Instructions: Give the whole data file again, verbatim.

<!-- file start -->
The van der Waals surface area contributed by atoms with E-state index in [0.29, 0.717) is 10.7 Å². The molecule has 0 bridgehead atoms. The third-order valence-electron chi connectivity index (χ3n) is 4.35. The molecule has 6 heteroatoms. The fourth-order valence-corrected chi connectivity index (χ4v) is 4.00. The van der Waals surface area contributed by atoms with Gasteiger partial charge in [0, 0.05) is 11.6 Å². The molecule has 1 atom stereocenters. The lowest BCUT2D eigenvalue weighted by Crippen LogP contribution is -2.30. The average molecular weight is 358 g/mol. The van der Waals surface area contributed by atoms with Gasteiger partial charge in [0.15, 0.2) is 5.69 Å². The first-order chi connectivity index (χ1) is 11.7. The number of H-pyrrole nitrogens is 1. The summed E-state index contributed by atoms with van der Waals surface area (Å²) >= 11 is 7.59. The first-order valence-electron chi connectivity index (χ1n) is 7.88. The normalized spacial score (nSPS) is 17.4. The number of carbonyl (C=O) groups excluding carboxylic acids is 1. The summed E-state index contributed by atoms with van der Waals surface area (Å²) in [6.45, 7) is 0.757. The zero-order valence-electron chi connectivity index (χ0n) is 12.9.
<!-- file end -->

The van der Waals surface area contributed by atoms with E-state index in [0.29, 0.717) is 10.7 Å². The molecule has 0 bridgehead atoms. The third-order valence-electron chi connectivity index (χ3n) is 4.35. The molecule has 6 heteroatoms. The fourth-order valence-corrected chi connectivity index (χ4v) is 4.00. The van der Waals surface area contributed by atoms with Gasteiger partial charge in [0, 0.05) is 11.6 Å². The molecule has 1 atom stereocenters. The lowest BCUT2D eigenvalue weighted by Crippen LogP contribution is -2.30. The average molecular weight is 358 g/mol. The van der Waals surface area contributed by atoms with Gasteiger partial charge in [0.15, 0.2) is 5.69 Å². The first-order chi connectivity index (χ1) is 11.7. The number of H-pyrrole nitrogens is 1. The summed E-state index contributed by atoms with van der Waals surface area (Å²) >= 11 is 7.59. The first-order valence-electron chi connectivity index (χ1n) is 7.88. The normalized spacial score (nSPS) is 17.4. The number of carbonyl (C=O) groups excluding carboxylic acids is 1. The summed E-state index contributed by atoms with van der Waals surface area (Å²) in [6.45, 7) is 0.757. The zero-order valence-electron chi connectivity index (χ0n) is 12.9.